Bulldog with tongue out laying in grass.

Prospective dog owners are drawn to specific breeds because of looks, skills, or personalities. Choosing the right breed makes all the difference to a successful adoption, and one of the considerations for purebred dogs has to be the potential for certain health issues. While they are selectively bred for specific appearances, many dog breeds can face specific health issues. Common bulldog problems aren’t necessarily deal-breakers to adopting one, but it’s vital to know the potential risks so you can offer the best wellness care to your pet:

The History of the Face

The name “bulldog” dates back to England in the 1630s when they would pit a bull against a dog in a wagered match. In a horrifying fashion, the victor would pin the bull to the ground by grabbing him by the nose. Unfortunately, many dogs were maimed or killed in these events. 

A bulldog’s stocky body, large head, massive jaws, and flat face gave them advantages in bull-baiting matches, and they were known to be aggressive, ferocious animals. 

Because of its reputation for cruelty, bull-baiting was outlawed in England in 1835. The bulldog was no longer perceived as a “working” dog, but subsequently attained purebred status.

So Dignified

Bulldogs are prominent symbols of British culture, and are immensely popular pets around the globe. After 150 years, they are no longer able to perform the rigors of their previous jobs. They are known to be sweet, calm, and even-tempered, and are adored for their short muzzles and wrinkled faces.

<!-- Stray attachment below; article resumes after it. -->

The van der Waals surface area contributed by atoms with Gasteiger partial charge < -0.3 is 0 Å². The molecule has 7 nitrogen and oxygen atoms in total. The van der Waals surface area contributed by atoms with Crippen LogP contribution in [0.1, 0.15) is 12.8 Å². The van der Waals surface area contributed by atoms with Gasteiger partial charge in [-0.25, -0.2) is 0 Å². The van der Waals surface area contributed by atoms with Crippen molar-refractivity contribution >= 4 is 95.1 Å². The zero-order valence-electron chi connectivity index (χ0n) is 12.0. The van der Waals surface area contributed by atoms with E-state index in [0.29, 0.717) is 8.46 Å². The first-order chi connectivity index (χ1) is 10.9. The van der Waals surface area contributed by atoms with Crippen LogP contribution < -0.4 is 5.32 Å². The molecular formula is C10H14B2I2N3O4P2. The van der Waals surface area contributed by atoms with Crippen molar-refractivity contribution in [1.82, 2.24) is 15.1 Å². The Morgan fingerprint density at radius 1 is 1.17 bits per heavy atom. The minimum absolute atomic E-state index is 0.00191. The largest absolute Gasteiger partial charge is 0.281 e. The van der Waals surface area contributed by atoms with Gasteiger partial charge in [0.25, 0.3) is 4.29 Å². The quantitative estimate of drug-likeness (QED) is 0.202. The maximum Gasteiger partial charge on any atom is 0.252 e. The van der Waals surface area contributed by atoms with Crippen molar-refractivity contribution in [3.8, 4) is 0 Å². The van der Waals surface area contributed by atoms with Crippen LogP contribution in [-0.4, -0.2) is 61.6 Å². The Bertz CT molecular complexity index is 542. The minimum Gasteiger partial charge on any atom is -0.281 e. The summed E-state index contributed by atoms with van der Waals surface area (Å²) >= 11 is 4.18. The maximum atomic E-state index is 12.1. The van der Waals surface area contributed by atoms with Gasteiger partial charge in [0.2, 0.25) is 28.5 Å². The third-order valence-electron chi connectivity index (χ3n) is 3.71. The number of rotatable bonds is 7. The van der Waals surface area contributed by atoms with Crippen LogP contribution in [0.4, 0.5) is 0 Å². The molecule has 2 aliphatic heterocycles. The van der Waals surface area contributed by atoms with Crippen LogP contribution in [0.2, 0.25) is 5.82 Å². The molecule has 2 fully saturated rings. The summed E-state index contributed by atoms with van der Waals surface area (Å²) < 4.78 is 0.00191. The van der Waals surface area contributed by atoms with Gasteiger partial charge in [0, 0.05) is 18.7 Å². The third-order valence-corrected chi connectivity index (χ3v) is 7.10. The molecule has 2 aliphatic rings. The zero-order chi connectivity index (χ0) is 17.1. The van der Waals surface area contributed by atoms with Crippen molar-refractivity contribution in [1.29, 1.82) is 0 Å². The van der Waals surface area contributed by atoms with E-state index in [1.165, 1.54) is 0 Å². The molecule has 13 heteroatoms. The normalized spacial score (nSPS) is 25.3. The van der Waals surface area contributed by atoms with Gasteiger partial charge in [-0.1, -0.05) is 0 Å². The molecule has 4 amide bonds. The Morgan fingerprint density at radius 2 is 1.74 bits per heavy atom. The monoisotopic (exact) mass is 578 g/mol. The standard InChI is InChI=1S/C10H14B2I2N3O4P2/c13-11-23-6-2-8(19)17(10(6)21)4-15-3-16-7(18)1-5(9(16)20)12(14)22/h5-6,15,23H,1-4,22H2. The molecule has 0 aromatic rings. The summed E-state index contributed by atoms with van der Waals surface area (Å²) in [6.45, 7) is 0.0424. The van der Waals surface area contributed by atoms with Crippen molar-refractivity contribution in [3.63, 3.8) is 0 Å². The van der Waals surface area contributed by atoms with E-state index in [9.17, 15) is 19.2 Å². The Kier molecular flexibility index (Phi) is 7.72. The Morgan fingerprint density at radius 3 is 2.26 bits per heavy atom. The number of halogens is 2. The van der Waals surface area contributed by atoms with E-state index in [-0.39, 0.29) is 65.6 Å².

Known Breed Challenges

Common bulldog problems are directly connected to how cute we’ve made them appear over decades of selective breeding. Wide-set eyes that look almost human, accompanied with thick rolls of skin, drooping lips, and sometimes a charming underbite, all contribute to their special aesthetic—and their inevitable health concerns.

The most common bulldog problems include (but may not be limited to):

  • Labored respiration
  • Airway obstruction syndrome
  • Ear infections
  • Conjunctivitis or eye inflammation
  • Hip dysplasia
  • Joint problems
  • Dermatitis (think about all those skin folds in which bacteria thrive!)
  • Nasal hyperkeratosis (dry, crusty-looking nose)
  • Cardiac disease
  • Cherry eye
  • Sensitive digestion
  • Flatulence 
  • Birthing challenges (more than 80% of bulldog births are cesarean)

Brachycephalic Breeds

Bulldogs are a brachycephalic breed, just like mastiffs, lhasa apsos, pugs, Shih Tzus, Boston terriers, boxers, and many more. Characterized by a flat face, large tongue, small nasal openings, and a small windpipe, brachycephalic breeds are highly susceptible to heatstroke. Keeping them hydrated is paramount to their safety, as well as limited exertion and exposure to high temperatures. 

Bulldog Problems…And Solutions

Just because bulldogs can have health problems doesn’t necessarily mean that they will. A lot can be said for ongoing owner education, high-level awareness, and intensive preventive measures to keep this breed going strong. Without a doubt, they are incredible dogs, sweeter than most, and just as cute as can be. 
If you have any questions or concerns about these common bulldog problems, and what you can to stay in front of them, give us a call at (512) 892‑3486. We’re always here for you at Brodie Animal Hospital.